by Kate Russell

In a nutshell

1. What is an appraisal?

It is the process of assessing and developing the work performance of an employee. A well-run appraisal system will

  • Achieve improved future performance
  • Set SMART goals
  • Establish understanding and clarity between manager and employee
  • Link personal and organisational objectives
  • Give encouragement
  • Include an element of coaching


2. Job description, competencies and goals

If appraisals are to be effective, the process should begin with a clear job description, of which the employee must have a copy. The employee should also be fully aware of

  • All the competencies required to do the job
  • The organisational goals
  • His role, objectives and targets within those organisational goals


3. Standards of performance

The performance standard defines how well each function or task must be performed in order to meet or exceed expectations, thus providing a benchmark against which to evaluate work performance. New employees should receive a written explanation of the key standards of performance within the first month of employment. The standards should be

  • Realistic
  • Specific
  • Measurable
  • Consistent with organisational goals
  • Challenging/motivating
  • Clear and understandable
  • Dynamic – evolving as circumstances change


4. Appraisal ratings

In addition to checking against standards of performance, there are two main methods of determining an employee’s progress:

In assessing success in achieving targets, appraisers should take all the relevant factors into account:

  • Weighting – some objectives will be more important than others
  • Degrees of difficulty
  • External factors
  • Mitigating circumstances


5. Observation and feedback

Throughout the appraisal period – a three-month period is often best – observe and provide feedback on your employees’ performance, helping them to achieve successful performance.

  • Observing employees should be part of an on-going routine.
  • Carry a notebook with you and note down matters that arise.
  • Give and receive informal feedback all the time.
  • If you are not present to observe performance, you may be able to obtain feedback from customers, peers or someone else who is present daily.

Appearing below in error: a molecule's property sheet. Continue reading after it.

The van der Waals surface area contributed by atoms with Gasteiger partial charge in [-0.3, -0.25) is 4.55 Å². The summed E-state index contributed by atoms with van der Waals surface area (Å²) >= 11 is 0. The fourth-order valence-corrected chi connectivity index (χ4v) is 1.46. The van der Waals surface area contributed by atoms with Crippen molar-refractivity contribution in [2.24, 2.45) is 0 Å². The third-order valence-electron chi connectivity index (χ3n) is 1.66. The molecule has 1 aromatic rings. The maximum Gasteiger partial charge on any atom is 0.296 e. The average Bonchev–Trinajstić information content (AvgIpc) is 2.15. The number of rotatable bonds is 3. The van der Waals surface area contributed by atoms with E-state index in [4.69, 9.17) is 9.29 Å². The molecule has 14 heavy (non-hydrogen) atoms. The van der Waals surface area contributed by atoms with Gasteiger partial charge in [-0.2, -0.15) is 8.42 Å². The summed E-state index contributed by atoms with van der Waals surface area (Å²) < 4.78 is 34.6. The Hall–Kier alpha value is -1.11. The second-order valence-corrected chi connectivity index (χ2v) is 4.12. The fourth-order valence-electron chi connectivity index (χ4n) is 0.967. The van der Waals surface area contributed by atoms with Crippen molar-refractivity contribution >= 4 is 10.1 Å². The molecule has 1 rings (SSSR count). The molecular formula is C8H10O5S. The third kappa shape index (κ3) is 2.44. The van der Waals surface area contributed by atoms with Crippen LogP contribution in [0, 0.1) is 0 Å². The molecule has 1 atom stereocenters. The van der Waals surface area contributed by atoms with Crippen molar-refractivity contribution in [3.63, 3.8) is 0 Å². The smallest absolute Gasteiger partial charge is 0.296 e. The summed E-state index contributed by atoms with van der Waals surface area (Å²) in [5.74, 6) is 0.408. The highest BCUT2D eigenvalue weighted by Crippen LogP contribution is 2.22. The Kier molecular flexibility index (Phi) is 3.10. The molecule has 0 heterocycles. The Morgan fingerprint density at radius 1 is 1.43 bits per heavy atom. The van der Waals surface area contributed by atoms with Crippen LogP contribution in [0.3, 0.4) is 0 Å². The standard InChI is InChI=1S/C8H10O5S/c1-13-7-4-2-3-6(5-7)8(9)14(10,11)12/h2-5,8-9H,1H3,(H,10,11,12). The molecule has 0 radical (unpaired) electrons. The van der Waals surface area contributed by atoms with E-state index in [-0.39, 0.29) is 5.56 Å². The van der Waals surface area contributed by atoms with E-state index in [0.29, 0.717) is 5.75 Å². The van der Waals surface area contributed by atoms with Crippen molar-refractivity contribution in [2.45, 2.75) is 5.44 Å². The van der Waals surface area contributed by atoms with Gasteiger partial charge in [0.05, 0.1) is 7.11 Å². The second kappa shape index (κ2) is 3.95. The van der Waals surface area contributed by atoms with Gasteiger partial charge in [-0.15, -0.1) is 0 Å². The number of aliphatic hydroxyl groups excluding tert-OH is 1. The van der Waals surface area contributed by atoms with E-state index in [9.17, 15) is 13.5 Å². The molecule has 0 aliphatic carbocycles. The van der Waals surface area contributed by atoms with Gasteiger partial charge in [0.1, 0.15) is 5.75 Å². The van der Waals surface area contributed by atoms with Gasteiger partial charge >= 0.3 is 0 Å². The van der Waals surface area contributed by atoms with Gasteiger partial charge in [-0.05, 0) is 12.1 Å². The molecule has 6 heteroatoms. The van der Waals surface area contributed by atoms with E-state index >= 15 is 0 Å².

6. Delivering feedback

During the performance appraisal period, provide feedback about performance regularly.

  • Avoid assumptions, interpretations, generalisations and judgements about what certain behaviour or facts mean.
  • Be specific, so the employee knows which behaviours to continue or repeat.
  • Feedback about performance in need of improvement is best delivered in private.
  • Never allow an appraisal to degenerate into a disciplinary discussion.


7. Preparing for the appraisal meeting

The preparation process involves review and data gathering, holding a preliminary meeting with the employee, and employee preparation of a self-appraisal.

  • Before the meeting, assemble all the data, including the job description, work record, your observations, feedback from others and points for discussion.
  • Prepare your comments in draft form, to be discussed with the employee before the final draft is prepared.
  • Give the employee advance notice of the performance appraisal so that he has the chance to review his performance and prepare his own discussion points.
  • Before you write or deliver the formal performance appraisal, hold a preliminary meeting with the employee in private.
  • Close the meeting by scheduling a second meeting for the formal appraisal meeting.


8. The appraisal meeting

Try to hold the meeting somewhere apart from the daily routine and set the scene to break down barriers. Structure the discussion so that all relevant issues are discussed and objectives agreed.

  • Start with a friendly opening making it clear you expect participation.
  • Discuss progress, including some positive feedback.
  • Focus on facts, not personalities.
  • Discuss how goals may be met, adjusted or even further exceeded, as appropriate.
  • Discuss future objectives.
  • Schedule the next session.
  • Say thanks and wind up.


9. Performance development plan

An important component of the performance management process is the development of an employee’s work-related skills, knowledge and experience. The performance development plan will emerge from informal feedback sessions and the formal appraisal meeting.

  • Discuss training, education or development opportunities with your employee.
  • Consider a wide range of activities that might help the employee to develop their skills and contacts.
  • Keep employees informed about career options and barriers.
  • Refer employees to useful people or other sources of information.
  • Assign challenging roles or tasks as part of the development process.


10. 360 degree assessment

The 360 degree assessment/appraisal involves collecting data from a variety of sources, which can give a broader and therefore less personal outlook on the employee’s performance and capabilities. As well as from his manager, feedback may come from

  • Peers
  • Subordinates
  • Suppliers
  • Internal and external customers